Abdul Hafeez Kardar - Hero Worship
Written by English NewsPaper/Dawn/Others   

On November 8, the seemingly indomitable South Africans lifted the Golden Jubilee trophy by comfortably beating Sri Lanka at 'Lahore's Gaddafi Stadium, the venue of the letter's most memorable triumph in cricket.

Following the final, the Pakistan Cricket Board added to the festivities by putting up a memorable show replete with fiwwrks, music and all.

Present or represented were all the captains of Pakistan cricket, save one noticeable exception, and they were all given golden mementos in recognition of their services. The late Mian Mohammad Saeed, who ted the country immediately after independence in unofficial Tests, and Abdul Hafeez Kardar, also deceased, were represented by grandsons. The third absentee was Imran Khan, inarguably the most successful of all those cricketers who have had the good fortune of captaining Pakistan. Always preferring to stand alone than in a crowd, it was perhaps characteristic of Imran to abstain. But still his decision to Stay away, for whatever I'euavn, did not go down, too well with the public.

 

 
On the same starry but rainy night, the PCB also honoured nine cricketers with Life Achievement Awards. Eight of them, not surprisingly, were former captains zokile leg-spin wizard Abdull Qadir was the ninth. The Herald profiles these nine distinguished cricketers who have served the cause of Pakistan cricket with outstanding success.

Pakistan has been led by as many as 19 Test captains, and the very first in the list is the redoubtable Abdul Hafeez Kardar.

Of the remaining dozen and a half, Imran Khan is the only other former captain who was so universally and unquestionably accepted by his mates as the one'and only "Skipper".

This is not the only similarity between Kardar and Khan. Both were all-rounders but, more importantly, they were gifted leaders who achieved a very high degree of success. A.H. Kardar, not unlike Imran much after him, commanded such respect among his charges that each member of the side gave everything, and then some, to the cause of the team.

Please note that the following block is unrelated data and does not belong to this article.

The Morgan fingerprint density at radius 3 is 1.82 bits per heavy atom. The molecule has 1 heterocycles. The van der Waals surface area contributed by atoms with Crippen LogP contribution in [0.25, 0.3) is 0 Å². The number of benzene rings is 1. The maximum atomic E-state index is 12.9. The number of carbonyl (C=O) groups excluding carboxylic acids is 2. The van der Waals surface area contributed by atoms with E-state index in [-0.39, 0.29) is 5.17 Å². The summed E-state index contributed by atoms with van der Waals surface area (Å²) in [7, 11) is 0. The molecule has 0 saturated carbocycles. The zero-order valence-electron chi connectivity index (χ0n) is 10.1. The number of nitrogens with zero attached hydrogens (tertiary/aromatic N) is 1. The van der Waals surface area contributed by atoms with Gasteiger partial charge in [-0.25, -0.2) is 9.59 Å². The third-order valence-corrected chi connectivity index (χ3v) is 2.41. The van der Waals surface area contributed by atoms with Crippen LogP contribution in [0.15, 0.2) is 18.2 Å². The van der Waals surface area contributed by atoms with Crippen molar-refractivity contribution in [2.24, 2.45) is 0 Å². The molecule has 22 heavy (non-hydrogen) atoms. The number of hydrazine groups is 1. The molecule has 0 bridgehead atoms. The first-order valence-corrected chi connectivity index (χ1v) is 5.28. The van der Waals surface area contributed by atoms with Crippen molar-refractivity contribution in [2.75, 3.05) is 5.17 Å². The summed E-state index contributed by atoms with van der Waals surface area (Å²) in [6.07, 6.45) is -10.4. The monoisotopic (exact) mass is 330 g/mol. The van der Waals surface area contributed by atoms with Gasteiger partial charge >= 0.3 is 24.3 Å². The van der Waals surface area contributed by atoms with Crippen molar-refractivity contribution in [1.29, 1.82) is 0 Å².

The newly-born nation of Pakistan craved recognition, and it was Kardar's personality that guided the country to a siring of successes, winning at least one Test match against all the established cricketing nations.

This included away Test victories against India, former colonial rulers England and the West Indies. The 1954 victory at the Oval, a remarkable achievement that put the babes of cricket on the world map right off the bat, had as much to do with Kardar's leadership as Fazal Mahmood's superlative figures of 12 for 99. That is not to mention Kardar's top score of 36 in a total of 133 in the first innings. This also was the first, and to date the only, instance of any country beating England in the latter's own backyard on a debut trip.

With an aristocratic mien which brooked no nonsense, Kardar was an excellent strategist and valuable all-rounder who, before leading Pakistan, had already earned the distinction of representing united India on the 1946 tour of England. In addition, he was an Oxford Blue and also played for Warwickshire.

Kardar is most famous for his leadership abilities, captaining Pakistan in 23 Tests on the trot during the first decade, but he was also an aggressive, quality left-handed batsman and an accurate slow left-aim bowler.

His contributions with both bat and ball were steady without being spectacular. The important thing, though, was that he almost always performed with either the willow or the leather whenever the chips were down.
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In the seventies, Kardar went into politics for a spell and also served as president of the Board of Control for Cricket in Pakistan. In the latter capacity, he was one of the most vocal critics of the ICCs policy of ignoring the smaller cricketing nations, and ultimately played a large role in winning them their due share. It was also in Kardar's tenure, incidentally, that Pakistan's first managed to get its long term cricketing calendar approved by the ICC.

For one who had ruled Pakistan cricket with an iron hand, Kardar's stint as president of the BCCP ironically came to an end after the first real show of player-power during the 1976-77 pay dispute. He then faded out of cricket, and not much later from politics, but he was never one to remain idle. He did social work amid followed intellectual pursuits, and at the very fag end also served as Pakistan's ambassador to Switzerland.

Batting style Left-hand bat

Bowling style Slow left-arm orthodox

Batting and fielding averages


Mat Inns NO Runs HS Ave 100 50 6s Ct St
Tests 26 42 3 927 93 23.76 0 5 2 16 0
First-class 174 262 33 6832 173 29.83 8 32   110 0
Bowling averages

Mat Inns Balls Runs Wkts BBI BBM Ave Econ SR 4w 5w 10
Tests 26 26 2712 954 21 3/35 5/73 45.42 2.11 129.1 0 0 0
First-class 174   24256 8448 344 7/25   24.55 2.08 70.5   19 4

 

By Faraz Agha

published in Herald, Pakistan in 1997.